Mike Koetting November 23, 2021
What It Takes for Democracy
The ongoing news has me feeling like a passenger on a plane that has been hijacked—unable to really control the outcome, but with the strong sense this is going to end badly.
But who are these hijackers?
For many of us, the immediate response is “the Republicans.” Fair enough. But I don’t think that is a sufficient or complete answer.
It’s not that I am suggesting any exculpation for the Republican Party through rationalizing attempts like “Well, not all Republicans believe all that”. Or, “Not everything Republicans stand for is crazy.” At this point, anyone who still calls themself a “Republican” has either drunk the Kool-Aid or is well on their way to irrelevance in the formal organization that is the party. We are beyond protestations of that sort. The party is largely of a single mind. So my reluctance to label the hijackers as simply “Republicans” is despite the singularity of Republican purpose.
But calling the source of the problem “Republicans” limits the issue too narrowly to the United States. Many of the major problems driving me to despair are as global as national. If there is a sense that the world is out of control, whatever affects the US must also be affecting other countries, beyond the Republican Party. Since Putin or the Taliban are only different in degree from the Republican Party, there must be a more universal description.
I also worry that labeling “The Republicans” as the source of the sense that things are out of control sneaks into normalizing the behavior—as it is something that might happen within the bounds of a vigorously contested two-party system. What is currently happening in the name of the Republican Party is something much more, much worse, than two parties whacking at each other. It is a fundamental attack on the nature of democracy, similar to other attacks around the world. Allowing it to sound like it might be just another struggle between political parties isn’t sufficient. The degree of aberration from democratic norms gets lost once it is put in the context of a two-party system, where each party gets represented as holding a set of values that reasonable people might disagree about.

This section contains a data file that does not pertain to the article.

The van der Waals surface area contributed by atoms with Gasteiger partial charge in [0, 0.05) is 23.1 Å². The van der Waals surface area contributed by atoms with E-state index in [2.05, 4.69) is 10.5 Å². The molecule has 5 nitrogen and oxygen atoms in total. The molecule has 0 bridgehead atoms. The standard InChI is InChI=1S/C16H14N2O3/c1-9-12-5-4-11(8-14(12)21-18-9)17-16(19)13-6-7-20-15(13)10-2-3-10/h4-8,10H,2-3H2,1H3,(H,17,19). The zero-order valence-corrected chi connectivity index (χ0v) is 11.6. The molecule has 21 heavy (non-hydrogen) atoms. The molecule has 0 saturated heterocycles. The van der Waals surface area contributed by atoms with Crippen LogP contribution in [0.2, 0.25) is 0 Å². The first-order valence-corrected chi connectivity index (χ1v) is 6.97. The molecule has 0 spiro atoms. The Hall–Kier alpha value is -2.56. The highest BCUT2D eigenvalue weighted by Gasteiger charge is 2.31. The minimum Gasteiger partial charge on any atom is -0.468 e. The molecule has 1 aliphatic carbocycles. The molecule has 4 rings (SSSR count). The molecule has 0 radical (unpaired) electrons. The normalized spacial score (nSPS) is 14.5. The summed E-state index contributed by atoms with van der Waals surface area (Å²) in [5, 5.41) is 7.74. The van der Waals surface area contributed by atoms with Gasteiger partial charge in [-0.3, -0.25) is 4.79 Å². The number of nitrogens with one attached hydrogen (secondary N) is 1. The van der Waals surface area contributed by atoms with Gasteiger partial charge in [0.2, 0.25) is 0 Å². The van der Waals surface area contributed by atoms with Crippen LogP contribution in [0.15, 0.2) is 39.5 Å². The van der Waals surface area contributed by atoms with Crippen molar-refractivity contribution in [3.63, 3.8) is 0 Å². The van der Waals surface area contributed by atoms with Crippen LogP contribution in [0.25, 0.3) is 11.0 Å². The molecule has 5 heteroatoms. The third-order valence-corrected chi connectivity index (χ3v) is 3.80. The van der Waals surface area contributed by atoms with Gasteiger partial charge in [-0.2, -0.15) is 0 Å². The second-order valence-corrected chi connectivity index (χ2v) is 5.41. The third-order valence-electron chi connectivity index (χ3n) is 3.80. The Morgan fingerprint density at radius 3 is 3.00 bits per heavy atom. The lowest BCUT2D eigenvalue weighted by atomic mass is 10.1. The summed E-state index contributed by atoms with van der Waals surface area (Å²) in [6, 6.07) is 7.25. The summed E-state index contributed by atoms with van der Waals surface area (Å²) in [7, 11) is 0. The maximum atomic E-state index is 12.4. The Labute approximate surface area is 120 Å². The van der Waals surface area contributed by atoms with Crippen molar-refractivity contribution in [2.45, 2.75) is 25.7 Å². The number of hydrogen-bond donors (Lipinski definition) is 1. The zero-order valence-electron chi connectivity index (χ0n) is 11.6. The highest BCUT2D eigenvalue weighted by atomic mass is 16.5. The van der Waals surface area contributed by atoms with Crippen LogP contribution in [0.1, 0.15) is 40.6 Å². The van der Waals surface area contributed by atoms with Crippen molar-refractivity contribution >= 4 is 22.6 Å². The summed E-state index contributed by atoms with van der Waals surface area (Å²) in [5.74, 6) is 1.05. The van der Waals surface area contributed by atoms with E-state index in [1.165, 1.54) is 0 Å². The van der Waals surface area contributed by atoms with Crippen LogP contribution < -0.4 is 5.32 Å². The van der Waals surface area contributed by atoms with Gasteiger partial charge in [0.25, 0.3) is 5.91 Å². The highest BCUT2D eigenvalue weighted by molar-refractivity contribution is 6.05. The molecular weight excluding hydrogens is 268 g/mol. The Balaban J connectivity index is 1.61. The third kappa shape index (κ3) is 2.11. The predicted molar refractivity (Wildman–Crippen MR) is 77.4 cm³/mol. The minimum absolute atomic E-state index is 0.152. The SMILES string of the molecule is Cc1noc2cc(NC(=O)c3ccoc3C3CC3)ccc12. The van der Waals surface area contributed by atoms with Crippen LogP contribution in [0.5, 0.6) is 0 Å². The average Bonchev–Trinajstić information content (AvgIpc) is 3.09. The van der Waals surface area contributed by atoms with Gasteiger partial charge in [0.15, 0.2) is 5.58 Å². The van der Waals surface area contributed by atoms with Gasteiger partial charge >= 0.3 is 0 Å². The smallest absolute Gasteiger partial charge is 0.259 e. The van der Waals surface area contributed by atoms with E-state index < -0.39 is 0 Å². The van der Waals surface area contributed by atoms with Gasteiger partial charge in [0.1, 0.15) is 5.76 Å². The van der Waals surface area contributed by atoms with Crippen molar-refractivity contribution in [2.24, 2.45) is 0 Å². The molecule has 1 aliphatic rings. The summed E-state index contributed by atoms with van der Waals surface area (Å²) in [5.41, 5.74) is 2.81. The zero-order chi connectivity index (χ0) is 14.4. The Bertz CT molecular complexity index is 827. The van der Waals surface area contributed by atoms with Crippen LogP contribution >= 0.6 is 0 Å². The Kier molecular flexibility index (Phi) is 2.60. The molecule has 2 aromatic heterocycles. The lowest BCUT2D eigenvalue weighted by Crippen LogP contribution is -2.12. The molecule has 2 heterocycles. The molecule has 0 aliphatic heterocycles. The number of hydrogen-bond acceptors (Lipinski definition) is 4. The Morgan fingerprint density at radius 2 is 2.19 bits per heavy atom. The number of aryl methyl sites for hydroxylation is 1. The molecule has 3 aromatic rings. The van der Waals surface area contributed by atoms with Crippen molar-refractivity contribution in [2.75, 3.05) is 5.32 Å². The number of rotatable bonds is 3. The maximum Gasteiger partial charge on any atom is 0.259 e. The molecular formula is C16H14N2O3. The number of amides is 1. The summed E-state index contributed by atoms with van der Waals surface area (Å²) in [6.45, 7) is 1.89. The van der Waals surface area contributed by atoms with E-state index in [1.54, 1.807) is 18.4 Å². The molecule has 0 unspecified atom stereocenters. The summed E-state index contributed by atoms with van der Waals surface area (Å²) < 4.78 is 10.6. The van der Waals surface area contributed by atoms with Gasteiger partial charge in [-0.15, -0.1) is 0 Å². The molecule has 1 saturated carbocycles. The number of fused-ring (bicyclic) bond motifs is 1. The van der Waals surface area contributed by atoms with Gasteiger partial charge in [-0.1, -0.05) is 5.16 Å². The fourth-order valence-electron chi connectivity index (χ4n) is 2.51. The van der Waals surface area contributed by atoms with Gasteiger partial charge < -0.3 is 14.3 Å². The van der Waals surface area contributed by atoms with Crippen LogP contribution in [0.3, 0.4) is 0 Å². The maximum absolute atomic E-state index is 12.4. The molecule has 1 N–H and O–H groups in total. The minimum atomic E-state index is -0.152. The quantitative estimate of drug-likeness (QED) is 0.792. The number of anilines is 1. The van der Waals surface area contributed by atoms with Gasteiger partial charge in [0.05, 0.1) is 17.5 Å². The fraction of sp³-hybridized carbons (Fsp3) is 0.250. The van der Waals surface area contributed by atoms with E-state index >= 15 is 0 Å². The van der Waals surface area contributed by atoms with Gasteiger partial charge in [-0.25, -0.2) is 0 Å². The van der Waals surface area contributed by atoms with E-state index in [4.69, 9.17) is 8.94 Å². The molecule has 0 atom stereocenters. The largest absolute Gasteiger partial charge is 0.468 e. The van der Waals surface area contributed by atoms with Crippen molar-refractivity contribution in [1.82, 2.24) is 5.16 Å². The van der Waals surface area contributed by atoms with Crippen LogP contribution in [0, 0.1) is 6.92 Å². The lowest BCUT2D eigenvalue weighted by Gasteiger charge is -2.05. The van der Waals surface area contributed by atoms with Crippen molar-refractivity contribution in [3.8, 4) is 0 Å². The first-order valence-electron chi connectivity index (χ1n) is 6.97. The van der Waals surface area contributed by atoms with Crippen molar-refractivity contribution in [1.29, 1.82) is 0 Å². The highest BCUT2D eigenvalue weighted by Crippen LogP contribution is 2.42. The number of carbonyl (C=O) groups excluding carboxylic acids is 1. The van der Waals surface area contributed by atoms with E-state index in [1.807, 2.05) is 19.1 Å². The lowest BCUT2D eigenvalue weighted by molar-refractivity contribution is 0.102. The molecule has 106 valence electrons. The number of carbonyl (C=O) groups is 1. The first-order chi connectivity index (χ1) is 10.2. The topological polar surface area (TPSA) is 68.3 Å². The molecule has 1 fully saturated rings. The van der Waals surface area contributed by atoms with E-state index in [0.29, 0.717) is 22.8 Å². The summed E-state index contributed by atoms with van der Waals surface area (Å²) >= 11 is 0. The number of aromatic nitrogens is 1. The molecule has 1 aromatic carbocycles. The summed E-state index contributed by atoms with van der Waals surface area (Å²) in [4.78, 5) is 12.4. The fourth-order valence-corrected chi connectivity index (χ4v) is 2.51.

So if the hijackers should be labelled by something more universal, more generic than “Republicans,” what should it be?
After considering a number of candidates, what I think makes most sense is simply “anti-democrats.” Where there is democracy, one can imagine people striving, however erratically and imperfectly, toward improving the world. Where there is “anti-democracy,” some group has determined that its needs trump anyone else’s needs and whatever they can do to meet their needs is fair game.
Anti-democrats are ubiquitous in the world. In fact, the question is not why do anti-democrats thrive but why does democracy ever win out. After all, the anti-democrats by definition set no limits on what they will do to achieve their ends. So it’s no surprise that in most circumstances they do. Democracy wins out only in unusual circumstances.
Broadly speaking, I believe the two most important conditions for democracy to win out are a broad swath of the country must actively support it and there must be an appropriate vehicle for making the democracy function. Critically, it is very difficult to achieve these sequentially. Since they mutually support each other, they must both be operational, which partially explains why it has been so difficult to develop entrenched democracies outside of the general ambit of the Western Liberal tradition.
The remainder of this post will focus on the idea of popular support. The issue of an appropriate set of functional arrangements to support democracy will be the subject of a future post.
What It Takes for a Population to Support Democracy
As I look at the world, what I see is that in more or less every population there is a group who, for whatever reason, is anti-democratic. They believe they are entitled to anything they want. Ultimately, this is about power and, inevitably, the higher standards of life that comes with the expression of power. Some members of this group will have some skills that allow them to express their desires very effectively—in war, in business, or in politics. Virtually every country has a group like this.